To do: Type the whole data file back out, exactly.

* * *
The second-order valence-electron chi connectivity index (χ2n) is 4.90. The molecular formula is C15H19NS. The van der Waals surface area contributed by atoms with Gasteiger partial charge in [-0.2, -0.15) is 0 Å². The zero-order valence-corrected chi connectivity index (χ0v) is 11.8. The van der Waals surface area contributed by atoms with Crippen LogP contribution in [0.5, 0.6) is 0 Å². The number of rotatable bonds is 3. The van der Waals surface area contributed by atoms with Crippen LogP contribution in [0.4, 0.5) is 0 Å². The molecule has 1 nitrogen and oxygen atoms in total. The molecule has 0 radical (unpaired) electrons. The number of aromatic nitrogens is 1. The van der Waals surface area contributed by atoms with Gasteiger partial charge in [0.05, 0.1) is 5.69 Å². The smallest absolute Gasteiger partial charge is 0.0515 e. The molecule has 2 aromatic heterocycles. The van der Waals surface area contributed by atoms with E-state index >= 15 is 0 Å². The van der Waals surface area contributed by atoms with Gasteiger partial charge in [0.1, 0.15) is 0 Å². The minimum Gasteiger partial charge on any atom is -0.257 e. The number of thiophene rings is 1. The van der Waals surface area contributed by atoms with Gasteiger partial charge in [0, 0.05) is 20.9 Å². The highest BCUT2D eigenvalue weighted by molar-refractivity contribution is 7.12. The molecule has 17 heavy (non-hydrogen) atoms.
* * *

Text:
The second-order valence-electron chi connectivity index (χ2n) is 4.90. The molecular formula is C15H19NS. The van der Waals surface area contributed by atoms with Gasteiger partial charge in [-0.2, -0.15) is 0 Å². The zero-order valence-corrected chi connectivity index (χ0v) is 11.8. The van der Waals surface area contributed by atoms with Crippen LogP contribution in [0.5, 0.6) is 0 Å². The number of rotatable bonds is 3. The van der Waals surface area contributed by atoms with Crippen LogP contribution in [0.4, 0.5) is 0 Å². The molecule has 1 nitrogen and oxygen atoms in total. The molecule has 0 radical (unpaired) electrons. The number of aromatic nitrogens is 1. The van der Waals surface area contributed by atoms with Gasteiger partial charge in [0.05, 0.1) is 5.69 Å². The smallest absolute Gasteiger partial charge is 0.0515 e. The molecule has 2 aromatic heterocycles. The van der Waals surface area contributed by atoms with E-state index >= 15 is 0 Å². The van der Waals surface area contributed by atoms with Gasteiger partial charge in [0.1, 0.15) is 0 Å². The minimum Gasteiger partial charge on any atom is -0.257 e. The number of thiophene rings is 1. The van der Waals surface area contributed by atoms with Gasteiger partial charge in [0, 0.05) is 20.9 Å². The highest BCUT2D eigenvalue weighted by molar-refractivity contribution is 7.12. The molecule has 17 heavy (non-hydrogen) atoms.